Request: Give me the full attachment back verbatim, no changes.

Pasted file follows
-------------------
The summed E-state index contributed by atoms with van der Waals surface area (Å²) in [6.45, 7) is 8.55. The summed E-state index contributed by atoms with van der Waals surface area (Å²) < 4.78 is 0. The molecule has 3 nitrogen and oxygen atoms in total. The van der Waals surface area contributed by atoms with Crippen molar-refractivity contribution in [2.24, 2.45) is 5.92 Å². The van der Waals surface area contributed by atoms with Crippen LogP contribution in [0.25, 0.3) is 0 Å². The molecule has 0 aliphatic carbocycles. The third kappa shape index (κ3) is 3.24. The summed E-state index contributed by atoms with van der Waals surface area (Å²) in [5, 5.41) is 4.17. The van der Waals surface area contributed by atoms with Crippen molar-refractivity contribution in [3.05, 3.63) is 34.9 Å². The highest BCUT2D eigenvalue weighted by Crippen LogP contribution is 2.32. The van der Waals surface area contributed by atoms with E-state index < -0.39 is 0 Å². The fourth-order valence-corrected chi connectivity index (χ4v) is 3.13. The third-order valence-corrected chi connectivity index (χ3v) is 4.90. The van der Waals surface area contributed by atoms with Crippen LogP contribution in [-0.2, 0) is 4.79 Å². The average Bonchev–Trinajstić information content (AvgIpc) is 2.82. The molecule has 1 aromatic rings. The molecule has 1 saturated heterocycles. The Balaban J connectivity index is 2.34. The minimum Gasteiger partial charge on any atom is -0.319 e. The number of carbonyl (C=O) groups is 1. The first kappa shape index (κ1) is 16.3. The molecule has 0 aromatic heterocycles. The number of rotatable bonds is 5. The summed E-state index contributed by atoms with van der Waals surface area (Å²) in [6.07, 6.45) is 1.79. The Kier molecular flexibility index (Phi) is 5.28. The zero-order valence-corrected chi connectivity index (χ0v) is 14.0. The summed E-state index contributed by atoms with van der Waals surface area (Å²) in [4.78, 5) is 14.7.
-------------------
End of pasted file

The summed E-state index contributed by atoms with van der Waals surface area (Å²) in [6.45, 7) is 8.55. The summed E-state index contributed by atoms with van der Waals surface area (Å²) < 4.78 is 0. The molecule has 3 nitrogen and oxygen atoms in total. The van der Waals surface area contributed by atoms with Crippen molar-refractivity contribution in [2.24, 2.45) is 5.92 Å². The van der Waals surface area contributed by atoms with Crippen LogP contribution in [0.25, 0.3) is 0 Å². The molecule has 0 aliphatic carbocycles. The third kappa shape index (κ3) is 3.24. The summed E-state index contributed by atoms with van der Waals surface area (Å²) in [5, 5.41) is 4.17. The van der Waals surface area contributed by atoms with Crippen molar-refractivity contribution in [3.05, 3.63) is 34.9 Å². The highest BCUT2D eigenvalue weighted by Crippen LogP contribution is 2.32. The van der Waals surface area contributed by atoms with E-state index < -0.39 is 0 Å². The fourth-order valence-corrected chi connectivity index (χ4v) is 3.13. The third-order valence-corrected chi connectivity index (χ3v) is 4.90. The van der Waals surface area contributed by atoms with Crippen LogP contribution in [-0.2, 0) is 4.79 Å². The average Bonchev–Trinajstić information content (AvgIpc) is 2.82. The molecule has 1 aromatic rings. The molecule has 1 saturated heterocycles. The Balaban J connectivity index is 2.34. The minimum Gasteiger partial charge on any atom is -0.319 e. The number of carbonyl (C=O) groups is 1. The first kappa shape index (κ1) is 16.3. The molecule has 0 aromatic heterocycles. The number of rotatable bonds is 5. The summed E-state index contributed by atoms with van der Waals surface area (Å²) in [6.07, 6.45) is 1.79. The Kier molecular flexibility index (Phi) is 5.28. The zero-order valence-corrected chi connectivity index (χ0v) is 14.0. The summed E-state index contributed by atoms with van der Waals surface area (Å²) in [4.78, 5) is 14.7.